In her remarks, Secretary Pritzker said the U.S. and Mexican markets are now “inextricably linked” and that the South Texas-North Tamaulipas region is “the staging point for the vast majority of our bilateral commercial activity.” Pritzker pointed out that nearly $1.5 billion of goods cross between the United States and Mexico each and every day and that approximately 80 percent of U.S.-Mexico trade crosses via road and rail. She also pointed out that U.S. imports from Mexico contain 40 percent U.S. content.
“Put simply, our shared border is already an essential artery of prosperity for both our countries. But we need to do everything we can to make sure that it is up to the task of the 21st Century, given the volume of trade that we do between ourselves today.”
One reason for the exponential growth in bilateral commerce, Pritzker said, is the North American Free Trade Agreement. “Since the implementation of NAFTA total trade between our countries has expanded six-fold. This rapid expansion has created jobs and opportunity on both sides of the border and made our region far more competitive in the global economy.” However, she said the associated increase in commercial activity “has put an overwhelming strain on our transportation infrastructure and our land ports of entry.” Pritzker said commercial crossing points were not modernized following the completion of NAFTA. She said this means the U.S. and Mexico are using infrastructure that was built for roughly a quarter of the current trade volume. “The congestion at our borders will only become more acute once we finalize and implement the Trans Pacific Partnership,” Pritzker said.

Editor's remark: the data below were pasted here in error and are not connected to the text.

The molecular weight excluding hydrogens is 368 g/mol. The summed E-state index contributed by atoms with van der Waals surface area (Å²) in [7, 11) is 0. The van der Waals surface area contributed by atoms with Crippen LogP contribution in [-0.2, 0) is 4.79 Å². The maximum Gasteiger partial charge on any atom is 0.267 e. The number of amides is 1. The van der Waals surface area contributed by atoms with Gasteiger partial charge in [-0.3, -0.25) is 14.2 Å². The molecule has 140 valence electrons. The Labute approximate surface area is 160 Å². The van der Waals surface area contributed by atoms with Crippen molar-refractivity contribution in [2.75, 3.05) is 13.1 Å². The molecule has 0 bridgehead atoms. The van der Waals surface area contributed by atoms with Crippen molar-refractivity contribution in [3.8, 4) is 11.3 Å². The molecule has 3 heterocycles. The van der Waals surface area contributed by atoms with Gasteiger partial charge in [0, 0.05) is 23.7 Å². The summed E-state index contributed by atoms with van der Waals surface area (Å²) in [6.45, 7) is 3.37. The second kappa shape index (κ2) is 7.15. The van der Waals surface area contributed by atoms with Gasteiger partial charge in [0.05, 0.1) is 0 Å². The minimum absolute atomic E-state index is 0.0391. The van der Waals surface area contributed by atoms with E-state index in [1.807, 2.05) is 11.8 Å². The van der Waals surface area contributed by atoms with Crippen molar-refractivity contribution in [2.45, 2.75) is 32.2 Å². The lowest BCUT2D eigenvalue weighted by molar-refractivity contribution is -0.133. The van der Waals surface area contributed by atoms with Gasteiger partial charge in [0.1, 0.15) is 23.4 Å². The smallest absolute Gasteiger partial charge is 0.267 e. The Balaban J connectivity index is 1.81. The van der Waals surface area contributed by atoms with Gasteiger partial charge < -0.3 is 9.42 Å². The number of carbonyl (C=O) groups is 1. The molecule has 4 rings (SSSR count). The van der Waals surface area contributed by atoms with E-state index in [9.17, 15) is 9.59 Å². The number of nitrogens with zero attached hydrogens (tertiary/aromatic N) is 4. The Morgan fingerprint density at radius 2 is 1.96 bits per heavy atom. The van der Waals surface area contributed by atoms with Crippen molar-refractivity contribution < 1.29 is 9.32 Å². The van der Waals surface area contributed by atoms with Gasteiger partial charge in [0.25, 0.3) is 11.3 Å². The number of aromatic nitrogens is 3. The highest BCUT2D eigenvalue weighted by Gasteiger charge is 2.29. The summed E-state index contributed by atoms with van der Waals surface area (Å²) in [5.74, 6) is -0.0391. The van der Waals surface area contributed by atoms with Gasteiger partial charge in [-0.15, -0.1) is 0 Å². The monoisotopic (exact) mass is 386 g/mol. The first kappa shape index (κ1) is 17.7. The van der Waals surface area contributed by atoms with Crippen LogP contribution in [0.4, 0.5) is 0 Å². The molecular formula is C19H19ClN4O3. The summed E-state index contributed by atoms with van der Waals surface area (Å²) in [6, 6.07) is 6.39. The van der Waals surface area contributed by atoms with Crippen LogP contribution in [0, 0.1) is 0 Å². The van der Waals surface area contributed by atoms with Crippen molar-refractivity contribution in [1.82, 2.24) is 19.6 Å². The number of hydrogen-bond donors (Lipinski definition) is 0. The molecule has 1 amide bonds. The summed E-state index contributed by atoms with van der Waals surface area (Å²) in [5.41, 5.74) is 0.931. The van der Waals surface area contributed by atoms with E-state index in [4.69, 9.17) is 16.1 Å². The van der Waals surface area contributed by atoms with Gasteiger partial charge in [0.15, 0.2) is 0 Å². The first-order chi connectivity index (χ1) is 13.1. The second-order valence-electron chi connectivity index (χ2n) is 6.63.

The conclusion, the commerce secretary said, is obvious. “In an increasingly globalized economy our collective competitiveness depends on our ability to replace outdated infrastructure and continue to develop a modern, efficient and secure border. This is why we are prioritizing the development and execution of border infrastructure projects under the U.S.-Mexico High Level Economic Dialogue.”